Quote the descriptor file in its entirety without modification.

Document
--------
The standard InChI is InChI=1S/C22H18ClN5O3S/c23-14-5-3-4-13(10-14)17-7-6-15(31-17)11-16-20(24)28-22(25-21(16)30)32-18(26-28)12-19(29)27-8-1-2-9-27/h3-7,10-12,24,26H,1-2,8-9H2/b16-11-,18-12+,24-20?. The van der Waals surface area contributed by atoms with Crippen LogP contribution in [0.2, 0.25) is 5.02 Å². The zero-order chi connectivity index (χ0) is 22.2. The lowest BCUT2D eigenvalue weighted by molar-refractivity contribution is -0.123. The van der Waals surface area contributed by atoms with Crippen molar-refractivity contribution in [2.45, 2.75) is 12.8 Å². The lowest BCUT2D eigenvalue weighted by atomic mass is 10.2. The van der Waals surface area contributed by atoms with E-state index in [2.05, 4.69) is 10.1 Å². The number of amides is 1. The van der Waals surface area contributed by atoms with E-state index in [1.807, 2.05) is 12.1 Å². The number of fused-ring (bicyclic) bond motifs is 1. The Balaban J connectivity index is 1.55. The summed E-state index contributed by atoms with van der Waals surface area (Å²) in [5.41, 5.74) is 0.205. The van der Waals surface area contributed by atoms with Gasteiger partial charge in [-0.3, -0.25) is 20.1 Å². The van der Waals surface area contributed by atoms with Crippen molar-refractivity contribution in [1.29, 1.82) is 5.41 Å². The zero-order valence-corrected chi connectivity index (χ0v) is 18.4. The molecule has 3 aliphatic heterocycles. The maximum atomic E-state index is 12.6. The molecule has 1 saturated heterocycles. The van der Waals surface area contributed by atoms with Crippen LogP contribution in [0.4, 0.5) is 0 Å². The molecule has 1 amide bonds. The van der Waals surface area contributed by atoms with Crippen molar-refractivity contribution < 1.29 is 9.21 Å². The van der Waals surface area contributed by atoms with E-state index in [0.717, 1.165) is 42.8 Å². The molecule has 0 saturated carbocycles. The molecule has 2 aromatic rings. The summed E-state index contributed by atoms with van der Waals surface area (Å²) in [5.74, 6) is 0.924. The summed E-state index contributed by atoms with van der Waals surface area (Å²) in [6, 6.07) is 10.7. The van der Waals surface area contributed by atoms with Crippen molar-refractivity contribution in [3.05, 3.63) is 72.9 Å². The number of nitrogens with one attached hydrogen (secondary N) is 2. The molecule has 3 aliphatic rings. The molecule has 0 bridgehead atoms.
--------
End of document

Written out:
The standard InChI is InChI=1S/C22H18ClN5O3S/c23-14-5-3-4-13(10-14)17-7-6-15(31-17)11-16-20(24)28-22(25-21(16)30)32-18(26-28)12-19(29)27-8-1-2-9-27/h3-7,10-12,24,26H,1-2,8-9H2/b16-11-,18-12+,24-20?. The van der Waals surface area contributed by atoms with Crippen LogP contribution in [0.2, 0.25) is 5.02 Å². The zero-order chi connectivity index (χ0) is 22.2. The lowest BCUT2D eigenvalue weighted by molar-refractivity contribution is -0.123. The van der Waals surface area contributed by atoms with Crippen molar-refractivity contribution in [2.45, 2.75) is 12.8 Å². The lowest BCUT2D eigenvalue weighted by atomic mass is 10.2. The van der Waals surface area contributed by atoms with E-state index in [2.05, 4.69) is 10.1 Å². The number of amides is 1. The van der Waals surface area contributed by atoms with E-state index in [1.807, 2.05) is 12.1 Å². The number of fused-ring (bicyclic) bond motifs is 1. The Balaban J connectivity index is 1.55. The summed E-state index contributed by atoms with van der Waals surface area (Å²) in [5.41, 5.74) is 0.205. The van der Waals surface area contributed by atoms with Gasteiger partial charge in [-0.3, -0.25) is 20.1 Å². The van der Waals surface area contributed by atoms with Crippen molar-refractivity contribution in [1.29, 1.82) is 5.41 Å². The zero-order valence-corrected chi connectivity index (χ0v) is 18.4. The molecule has 3 aliphatic heterocycles. The maximum atomic E-state index is 12.6. The molecule has 1 saturated heterocycles. The van der Waals surface area contributed by atoms with Crippen LogP contribution in [0.4, 0.5) is 0 Å². The molecule has 1 amide bonds. The van der Waals surface area contributed by atoms with Crippen molar-refractivity contribution < 1.29 is 9.21 Å². The van der Waals surface area contributed by atoms with E-state index in [0.717, 1.165) is 42.8 Å². The molecule has 0 saturated carbocycles. The molecule has 2 aromatic rings. The summed E-state index contributed by atoms with van der Waals surface area (Å²) in [5.74, 6) is 0.924. The summed E-state index contributed by atoms with van der Waals surface area (Å²) in [6, 6.07) is 10.7. The van der Waals surface area contributed by atoms with Crippen molar-refractivity contribution in [3.05, 3.63) is 72.9 Å². The number of nitrogens with one attached hydrogen (secondary N) is 2. The molecule has 3 aliphatic rings. The molecule has 0 bridgehead atoms.